UC Pacific academic wins Fulbright award
14 February 2017
UC Professor Steven Ratuva has won a prestigious Fulbright Senior Scholar Fellowship to carry out research as a visiting professor in the United States.
University of Canterbury Professor Steven Ratuva has won a prestigious Fulbright New Zealand Scholar Fellowship to carry out research as a visiting professor in the United States next year.
New Zealand-based Fijian political sociologist Professor Ratuva will research affirmative action policies relating to Pacific Island minorities in the US and New Zealand and their impact in addressing group inequality. He will conduct research at three leading American universities; Duke University in North Carolina, Georgetown University in Washington DC and the University of California in Los Angeles.
“One of the aims of the fellowship is to promote New Zealand and its academic culture,” Professor Ratuva says.
His research, “Horizontal inequality and affirmative action – a comparative study of Pacific Island minorities in New Zealand and United States”, will be conducted in partnership with some of the world’s leading experts in the subject.
“I also look forward to promoting the University of Canterbury and creating research links with various US universities.”
The Fulbright Senior Scholar award is the most prestigious academic fellowship offered by the United States for the world’s leading academics to carry out research or teaching in US universities.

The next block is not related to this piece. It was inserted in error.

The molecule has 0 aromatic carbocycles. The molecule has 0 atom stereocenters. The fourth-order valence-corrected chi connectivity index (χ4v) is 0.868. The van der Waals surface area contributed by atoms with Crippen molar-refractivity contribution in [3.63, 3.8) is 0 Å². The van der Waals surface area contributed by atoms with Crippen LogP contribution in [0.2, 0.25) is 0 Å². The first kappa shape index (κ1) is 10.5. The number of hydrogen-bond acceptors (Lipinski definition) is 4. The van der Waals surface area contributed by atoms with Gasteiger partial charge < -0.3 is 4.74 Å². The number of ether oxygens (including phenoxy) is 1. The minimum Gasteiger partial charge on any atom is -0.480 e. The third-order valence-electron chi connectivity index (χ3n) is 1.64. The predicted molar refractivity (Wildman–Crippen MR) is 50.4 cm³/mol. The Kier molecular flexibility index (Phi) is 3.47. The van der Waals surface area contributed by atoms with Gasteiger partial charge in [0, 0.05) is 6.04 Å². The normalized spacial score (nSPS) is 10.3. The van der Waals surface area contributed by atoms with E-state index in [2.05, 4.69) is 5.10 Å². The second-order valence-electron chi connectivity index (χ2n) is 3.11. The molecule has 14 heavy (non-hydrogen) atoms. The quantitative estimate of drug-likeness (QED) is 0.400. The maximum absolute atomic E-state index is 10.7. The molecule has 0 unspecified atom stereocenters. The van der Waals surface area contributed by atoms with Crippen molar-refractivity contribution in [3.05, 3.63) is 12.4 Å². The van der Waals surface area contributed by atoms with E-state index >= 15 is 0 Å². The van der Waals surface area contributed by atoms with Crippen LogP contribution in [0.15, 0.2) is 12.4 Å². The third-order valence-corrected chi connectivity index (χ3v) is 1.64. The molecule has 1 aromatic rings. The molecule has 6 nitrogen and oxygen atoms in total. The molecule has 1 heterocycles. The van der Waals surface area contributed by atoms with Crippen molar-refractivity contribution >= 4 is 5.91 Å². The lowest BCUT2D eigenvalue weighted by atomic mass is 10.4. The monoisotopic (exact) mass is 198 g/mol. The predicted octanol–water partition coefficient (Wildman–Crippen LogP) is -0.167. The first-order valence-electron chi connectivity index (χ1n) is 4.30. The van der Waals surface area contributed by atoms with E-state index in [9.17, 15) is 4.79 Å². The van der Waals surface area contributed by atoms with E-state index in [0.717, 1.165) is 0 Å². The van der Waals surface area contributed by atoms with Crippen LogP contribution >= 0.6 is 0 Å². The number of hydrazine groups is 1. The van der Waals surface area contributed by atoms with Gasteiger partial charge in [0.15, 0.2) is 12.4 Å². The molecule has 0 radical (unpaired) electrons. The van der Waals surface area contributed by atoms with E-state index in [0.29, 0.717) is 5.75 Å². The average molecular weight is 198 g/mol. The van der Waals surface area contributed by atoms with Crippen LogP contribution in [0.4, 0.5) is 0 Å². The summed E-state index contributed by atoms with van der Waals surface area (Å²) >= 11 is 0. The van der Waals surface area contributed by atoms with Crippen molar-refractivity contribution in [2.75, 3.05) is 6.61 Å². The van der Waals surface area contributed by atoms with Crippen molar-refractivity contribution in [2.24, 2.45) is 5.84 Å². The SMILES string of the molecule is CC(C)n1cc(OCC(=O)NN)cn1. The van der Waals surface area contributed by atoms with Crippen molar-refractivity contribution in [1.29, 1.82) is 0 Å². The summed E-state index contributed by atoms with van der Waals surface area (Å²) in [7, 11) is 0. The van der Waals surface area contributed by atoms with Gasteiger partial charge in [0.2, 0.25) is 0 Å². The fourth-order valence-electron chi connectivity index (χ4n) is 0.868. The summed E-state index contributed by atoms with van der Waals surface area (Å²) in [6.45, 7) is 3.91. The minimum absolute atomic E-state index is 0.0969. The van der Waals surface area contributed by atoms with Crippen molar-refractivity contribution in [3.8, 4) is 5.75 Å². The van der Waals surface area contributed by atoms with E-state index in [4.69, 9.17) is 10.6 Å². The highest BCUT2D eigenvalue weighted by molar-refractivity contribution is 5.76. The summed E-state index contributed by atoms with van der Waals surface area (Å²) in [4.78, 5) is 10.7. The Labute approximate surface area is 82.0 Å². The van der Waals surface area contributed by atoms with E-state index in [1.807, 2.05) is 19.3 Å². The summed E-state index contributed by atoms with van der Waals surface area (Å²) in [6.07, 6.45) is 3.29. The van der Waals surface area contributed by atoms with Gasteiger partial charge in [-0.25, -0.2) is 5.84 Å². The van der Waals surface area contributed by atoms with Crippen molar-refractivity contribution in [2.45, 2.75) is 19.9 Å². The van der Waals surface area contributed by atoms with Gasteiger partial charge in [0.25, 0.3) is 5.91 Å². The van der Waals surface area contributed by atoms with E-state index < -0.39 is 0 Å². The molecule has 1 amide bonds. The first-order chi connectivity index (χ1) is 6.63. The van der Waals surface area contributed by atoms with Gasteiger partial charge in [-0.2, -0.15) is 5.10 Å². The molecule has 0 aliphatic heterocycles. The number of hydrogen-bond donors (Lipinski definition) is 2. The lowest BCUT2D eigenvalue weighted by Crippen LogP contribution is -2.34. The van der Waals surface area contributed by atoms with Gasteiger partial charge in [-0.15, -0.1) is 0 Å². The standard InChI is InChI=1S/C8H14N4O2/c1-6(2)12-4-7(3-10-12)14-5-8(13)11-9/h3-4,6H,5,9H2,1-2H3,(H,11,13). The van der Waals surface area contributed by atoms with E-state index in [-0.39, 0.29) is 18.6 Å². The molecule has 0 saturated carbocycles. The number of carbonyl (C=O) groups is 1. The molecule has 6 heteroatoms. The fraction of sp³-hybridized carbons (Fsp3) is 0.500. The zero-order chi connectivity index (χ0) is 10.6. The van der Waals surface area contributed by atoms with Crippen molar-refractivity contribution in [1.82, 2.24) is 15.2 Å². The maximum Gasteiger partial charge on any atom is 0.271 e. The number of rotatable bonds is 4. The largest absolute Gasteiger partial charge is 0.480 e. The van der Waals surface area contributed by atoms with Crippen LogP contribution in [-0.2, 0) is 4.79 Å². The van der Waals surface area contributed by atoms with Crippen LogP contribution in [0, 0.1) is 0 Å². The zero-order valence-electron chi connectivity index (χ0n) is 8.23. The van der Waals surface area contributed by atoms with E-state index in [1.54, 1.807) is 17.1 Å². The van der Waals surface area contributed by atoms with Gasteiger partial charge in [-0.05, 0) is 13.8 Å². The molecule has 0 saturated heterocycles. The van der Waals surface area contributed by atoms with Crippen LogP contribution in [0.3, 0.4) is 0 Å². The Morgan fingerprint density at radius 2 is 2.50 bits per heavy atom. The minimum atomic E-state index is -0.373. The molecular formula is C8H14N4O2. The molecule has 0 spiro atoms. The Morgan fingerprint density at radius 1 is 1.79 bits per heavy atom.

The Fulbright award followed a rigorous and highly competitive process of research assessment, review and interview and is in recognition of Professor Ratuva’s international research expertise as an interdisciplinary social scientist. Part of his international recognition was his recent appointment as Chair of the International Political Science Association (IPSA) research committee on Democratization and the Military and member of the IPSA Research Commission. He is also a recipient of a Royal Society of New Zealand Marsden research award.
Professor Ratuva is founding editor of the new academic research journal, Pacific Dynamics: Journal of Interdisciplinary Research and has published widely in the areas of Pacific regional politics; sociological and political processes theories; cultural change; conflict resolution; social protection; affirmative action; ethnic identity and politics; global, regional and national security; socio-economic development; electoral engineering; and constitutional reform.
For further information please contact:
Margaret Agnew, Senior External Relations Advisor, University of Canterbury
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